Or let’s say you’re a service-based business, you could track conversions according to how many people visit the “thank you page”, after completing an enquiry form.
Are you spending a considerable budget on Facebook ads? We’re talking about thousands per month.
If so, this metric is for you.
Frequency is the average number of times each person saw your ad, on average.
So, a frequency of 3 means that, on average, each individual who has seen your Facebook ad has seen it three times.
Why does it matter?
The more times someone sees your ad, the better awareness and recall they have.
Then, the more likely they are to click on your Facebook ad or take another action, like click on your search ad or display ad.
For a branding campaign, you want to aim for a high frequency to drive recall.
But there’s another side to frequency you need to be aware of.
For a lead generation or eCommerce campaign, a lower frequency is actually better.
Research by Adspresso found that a frequency of 9 increases cost per click by up to 160%.
In other words, if someone has seen your ad nine times, they would have clicked already or really have no desire to click.
Image credit: Adespresso
So, it’s time to change up your creative to prevent ad fatigue. You might also optimize your targeting to exclude people who have already seen your ad and are getting annoyed.
You can actually use Facebook ad automation to manage your campaign when your frequency starts to rise.
Number of link clicks and pageviews
We’ve put these metrics together for a reason – you need to look at them both to get a good idea of how your campaign is performing.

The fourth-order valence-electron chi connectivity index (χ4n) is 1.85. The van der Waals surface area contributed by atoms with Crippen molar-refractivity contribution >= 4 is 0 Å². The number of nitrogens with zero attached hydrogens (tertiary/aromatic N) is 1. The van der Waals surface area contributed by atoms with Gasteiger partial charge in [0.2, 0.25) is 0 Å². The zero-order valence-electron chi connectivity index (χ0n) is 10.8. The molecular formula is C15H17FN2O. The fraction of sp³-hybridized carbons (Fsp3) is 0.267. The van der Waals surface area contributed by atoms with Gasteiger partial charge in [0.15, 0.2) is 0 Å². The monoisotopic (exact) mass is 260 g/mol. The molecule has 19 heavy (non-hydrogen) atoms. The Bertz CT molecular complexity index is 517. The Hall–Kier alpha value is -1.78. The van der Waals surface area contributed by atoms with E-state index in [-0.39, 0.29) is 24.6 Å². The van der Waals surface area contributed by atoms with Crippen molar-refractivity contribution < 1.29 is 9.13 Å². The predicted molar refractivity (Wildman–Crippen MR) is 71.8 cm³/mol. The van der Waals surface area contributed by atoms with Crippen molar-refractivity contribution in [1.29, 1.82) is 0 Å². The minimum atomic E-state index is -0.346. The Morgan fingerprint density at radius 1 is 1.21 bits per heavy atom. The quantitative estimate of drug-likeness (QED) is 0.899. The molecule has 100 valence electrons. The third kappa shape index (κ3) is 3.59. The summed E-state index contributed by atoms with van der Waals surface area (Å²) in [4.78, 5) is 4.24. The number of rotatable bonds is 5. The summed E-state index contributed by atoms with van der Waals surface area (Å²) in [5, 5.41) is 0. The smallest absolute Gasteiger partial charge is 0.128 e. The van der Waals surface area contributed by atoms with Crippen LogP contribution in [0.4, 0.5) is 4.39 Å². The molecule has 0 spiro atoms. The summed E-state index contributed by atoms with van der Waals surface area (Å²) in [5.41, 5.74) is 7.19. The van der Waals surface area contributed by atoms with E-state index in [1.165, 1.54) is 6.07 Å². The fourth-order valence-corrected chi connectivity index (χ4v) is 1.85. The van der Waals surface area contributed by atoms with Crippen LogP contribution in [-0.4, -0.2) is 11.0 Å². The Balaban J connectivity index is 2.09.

The number of clicks tells you the number of times someone has clicked on your Facebook ad. The more clicks you get, the more likely it is that people are interested in your offer. They want to find out more.
Here’s the thing – they don’t have to click through to your website.
An ad click means any action someone takes within your ad. Even if they just expand the ad to read more.
What do you do with this metric?
First, compare your ad clicks to your conversion rate. If your clicks are high, but you’re not converting visitors, work on optimizing your landing page.
Then look at the cost of your ad clicks for different ads. Are some ads generating a lower cost per click than others? Use these insights to optimize your ad campaigns.
Overall cost per result of each campaign
The Cost per Result metric is the average cost of your ad based on the result you want.
You could define the result as a sale, download, lead generation, or another specific business goal.
Here’s how you calculate the metric:
Cost Per Result = Total Amount Spent / Total Number Of Results
In the example below, the Cost per Result is £0.39.
Image credit: Moz
Compare your Cost per Result on a campaign by campaign basis, so you can see which campaigns are performing best.
If you see that the Cost per Result suddenly soars, you can quickly do something about it.
Over to You
Want to get the best return on your Facebook ad investment? You must measure these do-or-die metrics. But more importantly, you need to take the analytics and turn them into insights to optimize your campaigns.
The first step for every ad campaign is to figure out what you want your ads to accomplish, then use your metrics to provide the answers.
See every ad campaign as an opportunity to learn more about your audience, what works and what doesn’t.
This approach isn’t just for Facebook ads – it applies to every part of your digital marketing strategy.
Measuring and analysing the right key performance metrics helps you craft a killer Digital Marketing Game Plan every time.Find out how by downloading your free Digital Marketing Game Plan now.